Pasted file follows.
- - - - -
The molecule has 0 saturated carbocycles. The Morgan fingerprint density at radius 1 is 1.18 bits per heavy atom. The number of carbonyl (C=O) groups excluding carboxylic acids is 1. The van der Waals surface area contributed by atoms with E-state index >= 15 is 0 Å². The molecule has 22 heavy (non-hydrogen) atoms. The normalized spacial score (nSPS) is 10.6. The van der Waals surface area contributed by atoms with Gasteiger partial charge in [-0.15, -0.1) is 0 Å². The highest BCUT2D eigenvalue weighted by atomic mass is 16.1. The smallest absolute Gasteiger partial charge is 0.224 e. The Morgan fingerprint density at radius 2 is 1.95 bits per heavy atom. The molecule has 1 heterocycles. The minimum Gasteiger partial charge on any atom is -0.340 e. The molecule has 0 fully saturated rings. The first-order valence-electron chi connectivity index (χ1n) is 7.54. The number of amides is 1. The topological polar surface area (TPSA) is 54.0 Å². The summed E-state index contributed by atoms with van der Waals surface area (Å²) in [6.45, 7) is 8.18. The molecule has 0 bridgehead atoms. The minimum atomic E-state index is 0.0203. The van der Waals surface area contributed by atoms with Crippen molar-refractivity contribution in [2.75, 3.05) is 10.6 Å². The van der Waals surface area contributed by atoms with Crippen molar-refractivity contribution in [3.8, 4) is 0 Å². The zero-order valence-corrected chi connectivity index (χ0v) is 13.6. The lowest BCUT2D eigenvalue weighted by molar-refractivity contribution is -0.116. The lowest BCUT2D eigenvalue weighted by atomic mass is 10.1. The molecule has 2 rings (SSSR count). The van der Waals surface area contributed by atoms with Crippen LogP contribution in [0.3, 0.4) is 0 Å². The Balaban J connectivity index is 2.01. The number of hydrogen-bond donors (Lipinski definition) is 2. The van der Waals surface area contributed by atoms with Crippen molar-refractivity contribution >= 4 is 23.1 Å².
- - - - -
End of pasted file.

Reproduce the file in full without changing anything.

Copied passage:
The molecule has 0 saturated carbocycles. The Morgan fingerprint density at radius 1 is 1.18 bits per heavy atom. The number of carbonyl (C=O) groups excluding carboxylic acids is 1. The van der Waals surface area contributed by atoms with E-state index >= 15 is 0 Å². The molecule has 22 heavy (non-hydrogen) atoms. The normalized spacial score (nSPS) is 10.6. The van der Waals surface area contributed by atoms with Gasteiger partial charge in [-0.15, -0.1) is 0 Å². The highest BCUT2D eigenvalue weighted by atomic mass is 16.1. The smallest absolute Gasteiger partial charge is 0.224 e. The Morgan fingerprint density at radius 2 is 1.95 bits per heavy atom. The molecule has 1 heterocycles. The minimum Gasteiger partial charge on any atom is -0.340 e. The molecule has 0 fully saturated rings. The first-order valence-electron chi connectivity index (χ1n) is 7.54. The number of amides is 1. The topological polar surface area (TPSA) is 54.0 Å². The summed E-state index contributed by atoms with van der Waals surface area (Å²) in [6.45, 7) is 8.18. The molecule has 0 bridgehead atoms. The minimum atomic E-state index is 0.0203. The van der Waals surface area contributed by atoms with Crippen molar-refractivity contribution in [2.75, 3.05) is 10.6 Å². The van der Waals surface area contributed by atoms with Crippen molar-refractivity contribution in [3.8, 4) is 0 Å². The zero-order valence-corrected chi connectivity index (χ0v) is 13.6. The lowest BCUT2D eigenvalue weighted by molar-refractivity contribution is -0.116. The lowest BCUT2D eigenvalue weighted by atomic mass is 10.1. The molecule has 2 rings (SSSR count). The van der Waals surface area contributed by atoms with Crippen LogP contribution in [0.3, 0.4) is 0 Å². The Balaban J connectivity index is 2.01. The number of hydrogen-bond donors (Lipinski definition) is 2. The van der Waals surface area contributed by atoms with Crippen molar-refractivity contribution >= 4 is 23.1 Å².